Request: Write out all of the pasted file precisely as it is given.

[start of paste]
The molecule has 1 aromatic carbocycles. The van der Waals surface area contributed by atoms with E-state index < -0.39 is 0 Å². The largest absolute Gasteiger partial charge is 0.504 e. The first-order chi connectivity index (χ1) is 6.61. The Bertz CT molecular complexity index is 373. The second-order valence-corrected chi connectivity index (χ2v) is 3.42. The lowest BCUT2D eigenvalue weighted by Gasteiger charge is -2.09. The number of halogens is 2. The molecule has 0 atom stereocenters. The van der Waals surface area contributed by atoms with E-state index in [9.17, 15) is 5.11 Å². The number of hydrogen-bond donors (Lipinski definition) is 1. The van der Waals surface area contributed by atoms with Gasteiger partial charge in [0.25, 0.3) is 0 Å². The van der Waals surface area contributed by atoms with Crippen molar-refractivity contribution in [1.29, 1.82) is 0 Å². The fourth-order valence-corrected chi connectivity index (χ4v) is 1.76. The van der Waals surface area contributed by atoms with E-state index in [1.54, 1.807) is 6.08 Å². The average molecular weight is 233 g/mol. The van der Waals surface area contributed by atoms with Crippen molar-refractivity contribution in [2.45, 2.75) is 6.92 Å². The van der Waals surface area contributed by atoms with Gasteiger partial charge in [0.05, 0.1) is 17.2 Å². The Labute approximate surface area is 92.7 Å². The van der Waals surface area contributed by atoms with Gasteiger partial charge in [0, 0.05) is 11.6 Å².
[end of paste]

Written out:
The molecule has 1 aromatic carbocycles. The van der Waals surface area contributed by atoms with E-state index < -0.39 is 0 Å². The largest absolute Gasteiger partial charge is 0.504 e. The first-order chi connectivity index (χ1) is 6.61. The Bertz CT molecular complexity index is 373. The second-order valence-corrected chi connectivity index (χ2v) is 3.42. The lowest BCUT2D eigenvalue weighted by Gasteiger charge is -2.09. The number of halogens is 2. The molecule has 0 atom stereocenters. The van der Waals surface area contributed by atoms with E-state index in [9.17, 15) is 5.11 Å². The number of hydrogen-bond donors (Lipinski definition) is 1. The van der Waals surface area contributed by atoms with Gasteiger partial charge in [0.25, 0.3) is 0 Å². The van der Waals surface area contributed by atoms with Crippen molar-refractivity contribution in [1.29, 1.82) is 0 Å². The fourth-order valence-corrected chi connectivity index (χ4v) is 1.76. The van der Waals surface area contributed by atoms with E-state index in [1.54, 1.807) is 6.08 Å². The average molecular weight is 233 g/mol. The van der Waals surface area contributed by atoms with Crippen molar-refractivity contribution in [2.45, 2.75) is 6.92 Å². The van der Waals surface area contributed by atoms with Gasteiger partial charge in [0.05, 0.1) is 17.2 Å². The Labute approximate surface area is 92.7 Å². The van der Waals surface area contributed by atoms with Gasteiger partial charge in [0, 0.05) is 11.6 Å².